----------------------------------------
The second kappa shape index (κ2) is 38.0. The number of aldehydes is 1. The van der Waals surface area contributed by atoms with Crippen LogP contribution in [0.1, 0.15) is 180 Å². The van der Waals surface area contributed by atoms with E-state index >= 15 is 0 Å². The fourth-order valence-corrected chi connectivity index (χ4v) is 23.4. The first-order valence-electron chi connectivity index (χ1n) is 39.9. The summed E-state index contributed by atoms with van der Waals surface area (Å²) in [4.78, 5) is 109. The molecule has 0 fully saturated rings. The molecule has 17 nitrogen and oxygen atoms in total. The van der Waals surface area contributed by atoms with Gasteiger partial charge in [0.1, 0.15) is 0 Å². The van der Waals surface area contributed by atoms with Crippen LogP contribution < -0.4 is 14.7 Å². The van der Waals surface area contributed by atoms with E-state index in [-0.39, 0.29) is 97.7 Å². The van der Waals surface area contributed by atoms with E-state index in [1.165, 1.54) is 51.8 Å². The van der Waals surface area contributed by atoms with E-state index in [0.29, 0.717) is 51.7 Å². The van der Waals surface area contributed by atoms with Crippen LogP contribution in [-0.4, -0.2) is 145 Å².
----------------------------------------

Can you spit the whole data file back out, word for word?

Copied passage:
The second kappa shape index (κ2) is 38.0. The number of aldehydes is 1. The van der Waals surface area contributed by atoms with Crippen LogP contribution in [0.1, 0.15) is 180 Å². The van der Waals surface area contributed by atoms with E-state index >= 15 is 0 Å². The fourth-order valence-corrected chi connectivity index (χ4v) is 23.4. The first-order valence-electron chi connectivity index (χ1n) is 39.9. The summed E-state index contributed by atoms with van der Waals surface area (Å²) in [4.78, 5) is 109. The molecule has 0 fully saturated rings. The molecule has 17 nitrogen and oxygen atoms in total. The van der Waals surface area contributed by atoms with Gasteiger partial charge in [0.1, 0.15) is 0 Å². The van der Waals surface area contributed by atoms with Crippen LogP contribution < -0.4 is 14.7 Å². The van der Waals surface area contributed by atoms with E-state index in [-0.39, 0.29) is 97.7 Å². The van der Waals surface area contributed by atoms with E-state index in [1.165, 1.54) is 51.8 Å². The van der Waals surface area contributed by atoms with E-state index in [0.29, 0.717) is 51.7 Å². The van der Waals surface area contributed by atoms with Crippen LogP contribution in [-0.4, -0.2) is 145 Å².